Nov. 21, 2013
WEST HAVEN, CONN. --- In his two decades of research on supervisor-employee relationships in the workplace, Stuart Sidle has seen bullies.
In fact, the University of New Haven associate professor of industrial psychology and associate provost has seen so many of them that he has characterized them:
The incompetent finger-pointer – this supervisor gets away with blaming failures and mistakes on powerless subordinates.
The tactical tough talker – the one who, in the absence of effective processes and procedures, views intimidating and abusing subordinates as a reasonable ways to get desired results.
The paranoid alpha – the supervisor or powerful employee who is threatened by a new employee and feels the need to sabotage the employee before he or she becomes a competitor.
The psycho boss – the type who takes pleasure in humiliating others.
The Richie Incognito-Jonathan Martin story making headlines is a compelling example of how hard it is to deal with bullying in the real world, Sidle said. The case, involving two Miami Dolphins players, centers on allegations of player misconduct on the part of Incognito. It involves allegations of threatening texts, racial slurs, extortion and questions about whether coaches or the team’s management knew about the incidents or encouraged some of the behavior.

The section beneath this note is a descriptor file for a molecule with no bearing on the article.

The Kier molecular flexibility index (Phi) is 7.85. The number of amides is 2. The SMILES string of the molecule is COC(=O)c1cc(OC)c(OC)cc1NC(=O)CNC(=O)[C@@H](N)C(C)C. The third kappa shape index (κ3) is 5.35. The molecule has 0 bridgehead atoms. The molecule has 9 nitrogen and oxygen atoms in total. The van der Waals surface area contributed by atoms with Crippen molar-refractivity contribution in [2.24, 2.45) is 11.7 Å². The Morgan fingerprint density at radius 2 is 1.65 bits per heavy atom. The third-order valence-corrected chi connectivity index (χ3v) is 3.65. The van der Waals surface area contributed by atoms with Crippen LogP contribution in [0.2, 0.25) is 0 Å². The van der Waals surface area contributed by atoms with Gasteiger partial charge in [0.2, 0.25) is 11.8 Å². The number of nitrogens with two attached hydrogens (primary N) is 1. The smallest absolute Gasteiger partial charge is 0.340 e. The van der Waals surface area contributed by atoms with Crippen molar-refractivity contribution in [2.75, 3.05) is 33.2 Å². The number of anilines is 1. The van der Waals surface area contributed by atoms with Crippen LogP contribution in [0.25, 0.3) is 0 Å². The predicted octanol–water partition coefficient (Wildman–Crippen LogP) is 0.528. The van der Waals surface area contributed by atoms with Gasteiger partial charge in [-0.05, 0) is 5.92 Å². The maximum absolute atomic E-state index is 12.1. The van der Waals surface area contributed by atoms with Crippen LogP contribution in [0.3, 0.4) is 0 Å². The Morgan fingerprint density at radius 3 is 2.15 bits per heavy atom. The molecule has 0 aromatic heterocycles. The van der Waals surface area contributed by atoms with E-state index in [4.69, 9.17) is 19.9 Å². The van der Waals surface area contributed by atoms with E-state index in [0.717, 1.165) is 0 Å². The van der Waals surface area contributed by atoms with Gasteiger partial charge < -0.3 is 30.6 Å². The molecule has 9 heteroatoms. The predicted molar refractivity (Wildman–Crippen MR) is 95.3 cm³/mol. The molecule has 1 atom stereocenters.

Chaotic work environments are often where bullying problems begin, Sidle says. Organizational culture and certain leadership styles can increase its likelihood.
“Organizations with bullying problems usually have inattentive senior leaders,” Sidle says, Their culture permits a culture that has tolerated uncivil behavior toward certain levels of employees and have units managed by some of these bad bosses.
“Bullying involves repeated aggressive behavior that involves a power imbalance. Physical strength is not the only source of power. And reporting a bully is not always consequence-free.”
The Miami Dolphins case raises complex questions, Sidle said, and has become a learning moment across wide spectrums.
While the NFL is investigating, the public reaction to the story “points out that our culture has shifting attitudes around what it means to be a ‘normal’ male,” Sidle said. “In the past, a male who reported his teammate for bullying may have seemed abnormal or unmanly. Now we are experiencing the clear shift that points out that the bully and those who tolerate it are the deviants.”
Sidle’s research findings have been published in journals including The Academy of Management Perspectives, and he is frequently asked by companies to help select senior-level talent. “In doing so, I assess for characteristics that can be leadership derailers,” he said.
“Companies that want a positive work environment can take steps to avoid hiring leaders who engage in behaviors that damage trust and effective collaboration.”